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July 10th 2017
Animal Genetics will begin offering PRA-prcd testing. Please visit PRA-prcd For more information.

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January, 2016
New performance test available for Pigeons. Please see LDHA-1

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December, 2015
New test available for Horses. Please see Hoof Wall Separation Disease (HWSD)

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April 17, 2012
Animal Genetics publishes 3rd paper on Avian Borna Virus in Avian Diseases. Please contact us for a copy.

Pigeon Circovirus

ANIMAL GENETICS UK OFFERS GENETIC TESTING FOR PIGEON CIRCOVIRUS. TESTING CAN HELP IDENTIFY THOSE BIRDS INFECTED WITH THE VIRUS.

Description:

Pigeon Circovirus (PiCV) is a circular, single-stranded DNA virus of approximately 1.76–2.04 kb in size, contained within a non-enveloped protein coat. The viral genome of PiCV (also known as Columbid Circovirus or CoCV) has been found to share low-level DNA homology with Psittacine Beak and Feather Disease (PBFD) virus. The virus is classified as a member of a family of viruses known as Circoviridae and the genome of PiCV is similar to other members of the family.


Infection with Pigeon Circovirus (PiCV) has been associated with Young Pigeon Disease Syndrome (YPDS), which is considered to be a multifactorial disease.

Infections of young racing pigeons with Pigeon herpesvirus (PiHV), Fowl adenovirus (FAdV) and Pigeon circovirus (PiCV) are reported frequently. The role of these viruses in the pathogenesis of YPDS is generally accepted. Young pigeons in the nest that become infected will become thinner and perhaps die. Symptoms such as lethargy, no appetite, weight loss, diarrhoea, respiratory problems and low flight performance are very common with this disease. Affected pigeons may become very ill or only slightly ill, depending on the severity of the secondary infection and also the age of the pigeon when it was infected with the virus (e.g., paratyphus presents bigger problems compared with Trichomonas infection). Sometimes you can see that the feathers don't grow like they should, but there is generally no evidence that this problem is caused by this virus. There are also plenty of infections that present no symptoms.

Transmission:

If one or more bacterial isolates from a bird have been identified, the next step is to conduct antimicrobial sensitivity testing. Drug-impregnated discs are placed in contact with colonies of each previously identified microbial isolate. The effectiveness of each antimicrobial is determined by measuring the zone around each disc in which the growth of the organisms have been completely inhibited. Generally speaking, the larger the zone, the more effective the antimicrobial. Those antimicrobials that are "effective" can be selected by the veterinarian and a drug therapy with which to treat the patient. This type of antimicrobial testing is only done for bacterial isolates and is generally not done with fungal isolates.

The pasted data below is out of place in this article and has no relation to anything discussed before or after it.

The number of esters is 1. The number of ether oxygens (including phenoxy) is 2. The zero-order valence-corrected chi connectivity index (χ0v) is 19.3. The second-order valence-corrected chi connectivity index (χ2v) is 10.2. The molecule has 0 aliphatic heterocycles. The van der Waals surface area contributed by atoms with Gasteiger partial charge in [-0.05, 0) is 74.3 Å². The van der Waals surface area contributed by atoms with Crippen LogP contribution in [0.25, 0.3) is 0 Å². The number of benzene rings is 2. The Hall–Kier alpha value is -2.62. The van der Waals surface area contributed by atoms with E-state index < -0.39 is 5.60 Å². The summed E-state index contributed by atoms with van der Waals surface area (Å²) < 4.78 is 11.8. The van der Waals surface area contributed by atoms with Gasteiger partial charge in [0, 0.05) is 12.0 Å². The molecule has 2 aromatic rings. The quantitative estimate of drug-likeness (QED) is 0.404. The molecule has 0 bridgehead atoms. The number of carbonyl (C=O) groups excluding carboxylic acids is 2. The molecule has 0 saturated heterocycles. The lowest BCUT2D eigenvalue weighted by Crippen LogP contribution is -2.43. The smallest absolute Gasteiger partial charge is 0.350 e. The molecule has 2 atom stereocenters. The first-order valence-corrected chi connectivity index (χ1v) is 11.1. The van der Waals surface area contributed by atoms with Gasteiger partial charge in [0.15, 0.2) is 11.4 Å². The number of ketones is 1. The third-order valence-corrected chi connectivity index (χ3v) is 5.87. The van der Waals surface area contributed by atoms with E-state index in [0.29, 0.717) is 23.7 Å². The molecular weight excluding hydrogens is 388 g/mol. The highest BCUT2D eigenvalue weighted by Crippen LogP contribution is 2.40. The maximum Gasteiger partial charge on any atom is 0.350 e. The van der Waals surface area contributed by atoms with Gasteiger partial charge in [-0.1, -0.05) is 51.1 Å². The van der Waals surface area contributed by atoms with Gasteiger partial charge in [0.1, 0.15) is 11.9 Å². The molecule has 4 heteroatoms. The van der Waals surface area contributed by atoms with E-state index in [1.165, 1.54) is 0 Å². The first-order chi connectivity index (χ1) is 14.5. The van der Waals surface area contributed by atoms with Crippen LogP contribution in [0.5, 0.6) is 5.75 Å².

Symptoms:

PiCV infects organs of the immune system that play an important role in disease resistance (these include the lymphoid organs, such as the thymus, the spleen, bone marrow and bursa of Fabricius). Once these organs become infected, the pigeon is not capable of creating the proper resistance against even the most common and harmless of infections, and it is possible that they may fail to create any immunity at all.

Sample Type:

Ideal samples are whole blood in EDTA (purple top) or ACD (yellow top) tubes, or freshly-mixed tissue sample frozen or in alcohol. Environmental testing using swabs of aviaries, countertops, fans, air-filters, nest-boxes, etc. is extremely effective in determining the presence of PiCV DNA in the environment.

Limitations:

As with any genetic test, new mutations may occur in the viral genome that could affect the assay. Therefore, it may be difficult to detect all subtypes. Sample collection plays a pivotal part in the overall accuracy of the test, so please use caution and follow the instructions carefully.